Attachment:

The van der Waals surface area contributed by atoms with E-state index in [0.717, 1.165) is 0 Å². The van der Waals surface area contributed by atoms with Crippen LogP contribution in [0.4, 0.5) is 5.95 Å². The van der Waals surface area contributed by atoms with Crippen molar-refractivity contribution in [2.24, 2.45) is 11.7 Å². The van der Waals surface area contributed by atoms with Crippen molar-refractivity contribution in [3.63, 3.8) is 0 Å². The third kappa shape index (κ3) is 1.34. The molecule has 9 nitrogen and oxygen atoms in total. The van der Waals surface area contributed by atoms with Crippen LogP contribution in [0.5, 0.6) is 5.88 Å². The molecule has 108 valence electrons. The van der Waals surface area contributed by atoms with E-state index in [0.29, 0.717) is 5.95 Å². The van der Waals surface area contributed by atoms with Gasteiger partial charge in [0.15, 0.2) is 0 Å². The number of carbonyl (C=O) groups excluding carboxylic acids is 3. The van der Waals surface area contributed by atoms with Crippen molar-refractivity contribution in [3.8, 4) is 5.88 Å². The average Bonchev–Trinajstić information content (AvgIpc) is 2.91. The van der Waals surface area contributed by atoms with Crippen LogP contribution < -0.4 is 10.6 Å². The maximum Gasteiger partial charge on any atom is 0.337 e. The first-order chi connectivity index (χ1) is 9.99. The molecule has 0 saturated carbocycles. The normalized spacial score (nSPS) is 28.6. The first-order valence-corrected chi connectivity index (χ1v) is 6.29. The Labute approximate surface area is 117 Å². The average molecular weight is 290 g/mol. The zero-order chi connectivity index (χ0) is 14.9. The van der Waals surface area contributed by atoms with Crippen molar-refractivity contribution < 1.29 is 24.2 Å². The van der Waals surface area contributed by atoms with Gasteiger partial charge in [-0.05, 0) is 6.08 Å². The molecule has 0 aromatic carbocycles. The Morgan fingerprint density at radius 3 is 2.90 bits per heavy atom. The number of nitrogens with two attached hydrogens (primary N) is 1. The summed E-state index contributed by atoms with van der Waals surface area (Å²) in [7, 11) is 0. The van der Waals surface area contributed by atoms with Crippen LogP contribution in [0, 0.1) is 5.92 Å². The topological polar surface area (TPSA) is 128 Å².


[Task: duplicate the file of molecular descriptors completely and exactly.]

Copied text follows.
The van der Waals surface area contributed by atoms with E-state index in [0.717, 1.165) is 0 Å². The van der Waals surface area contributed by atoms with Crippen LogP contribution in [0.4, 0.5) is 5.95 Å². The van der Waals surface area contributed by atoms with Crippen molar-refractivity contribution in [2.24, 2.45) is 11.7 Å². The van der Waals surface area contributed by atoms with Crippen molar-refractivity contribution in [3.63, 3.8) is 0 Å². The third kappa shape index (κ3) is 1.34. The molecule has 9 nitrogen and oxygen atoms in total. The van der Waals surface area contributed by atoms with Crippen LogP contribution in [0.5, 0.6) is 5.88 Å². The molecule has 108 valence electrons. The van der Waals surface area contributed by atoms with E-state index in [0.29, 0.717) is 5.95 Å². The van der Waals surface area contributed by atoms with Gasteiger partial charge in [0.15, 0.2) is 0 Å². The number of carbonyl (C=O) groups excluding carboxylic acids is 3. The van der Waals surface area contributed by atoms with Crippen molar-refractivity contribution in [3.8, 4) is 5.88 Å². The average Bonchev–Trinajstić information content (AvgIpc) is 2.91. The van der Waals surface area contributed by atoms with Crippen LogP contribution < -0.4 is 10.6 Å². The maximum Gasteiger partial charge on any atom is 0.337 e. The first-order chi connectivity index (χ1) is 9.99. The molecule has 0 saturated carbocycles. The normalized spacial score (nSPS) is 28.6. The first-order valence-corrected chi connectivity index (χ1v) is 6.29. The Labute approximate surface area is 117 Å². The average molecular weight is 290 g/mol. The zero-order chi connectivity index (χ0) is 14.9. The van der Waals surface area contributed by atoms with Crippen molar-refractivity contribution < 1.29 is 24.2 Å². The van der Waals surface area contributed by atoms with Gasteiger partial charge in [-0.05, 0) is 6.08 Å². The molecule has 0 aromatic carbocycles. The Morgan fingerprint density at radius 3 is 2.90 bits per heavy atom. The number of nitrogens with two attached hydrogens (primary N) is 1. The summed E-state index contributed by atoms with van der Waals surface area (Å²) in [7, 11) is 0. The van der Waals surface area contributed by atoms with Crippen LogP contribution in [0, 0.1) is 5.92 Å². The topological polar surface area (TPSA) is 128 Å².